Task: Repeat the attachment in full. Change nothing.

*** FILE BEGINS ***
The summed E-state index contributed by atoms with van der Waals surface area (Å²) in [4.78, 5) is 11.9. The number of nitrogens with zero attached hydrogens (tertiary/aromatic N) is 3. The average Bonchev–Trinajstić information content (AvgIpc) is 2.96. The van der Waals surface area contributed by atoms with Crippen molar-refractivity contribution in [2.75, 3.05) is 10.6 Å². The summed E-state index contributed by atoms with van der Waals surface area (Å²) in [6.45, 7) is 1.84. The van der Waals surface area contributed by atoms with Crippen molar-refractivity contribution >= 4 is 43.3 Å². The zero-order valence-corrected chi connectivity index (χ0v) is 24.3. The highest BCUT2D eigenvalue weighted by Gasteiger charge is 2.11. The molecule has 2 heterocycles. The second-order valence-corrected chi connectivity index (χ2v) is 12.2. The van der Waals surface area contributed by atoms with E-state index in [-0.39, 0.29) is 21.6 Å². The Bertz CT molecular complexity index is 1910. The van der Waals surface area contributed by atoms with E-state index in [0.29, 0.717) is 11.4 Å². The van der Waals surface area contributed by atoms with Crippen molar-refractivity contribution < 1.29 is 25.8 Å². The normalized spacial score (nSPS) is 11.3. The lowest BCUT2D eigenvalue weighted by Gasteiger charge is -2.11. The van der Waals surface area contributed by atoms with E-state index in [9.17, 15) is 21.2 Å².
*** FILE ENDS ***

The summed E-state index contributed by atoms with van der Waals surface area (Å²) in [4.78, 5) is 11.9. The number of nitrogens with zero attached hydrogens (tertiary/aromatic N) is 3. The average Bonchev–Trinajstić information content (AvgIpc) is 2.96. The van der Waals surface area contributed by atoms with Crippen molar-refractivity contribution in [2.75, 3.05) is 10.6 Å². The summed E-state index contributed by atoms with van der Waals surface area (Å²) in [6.45, 7) is 1.84. The van der Waals surface area contributed by atoms with Crippen molar-refractivity contribution >= 4 is 43.3 Å². The zero-order valence-corrected chi connectivity index (χ0v) is 24.3. The highest BCUT2D eigenvalue weighted by Gasteiger charge is 2.11. The molecule has 2 heterocycles. The second-order valence-corrected chi connectivity index (χ2v) is 12.2. The van der Waals surface area contributed by atoms with E-state index in [-0.39, 0.29) is 21.6 Å². The Bertz CT molecular complexity index is 1910. The van der Waals surface area contributed by atoms with E-state index in [0.29, 0.717) is 11.4 Å². The van der Waals surface area contributed by atoms with Crippen molar-refractivity contribution < 1.29 is 25.8 Å². The normalized spacial score (nSPS) is 11.3. The lowest BCUT2D eigenvalue weighted by Gasteiger charge is -2.11. The van der Waals surface area contributed by atoms with E-state index in [9.17, 15) is 21.2 Å².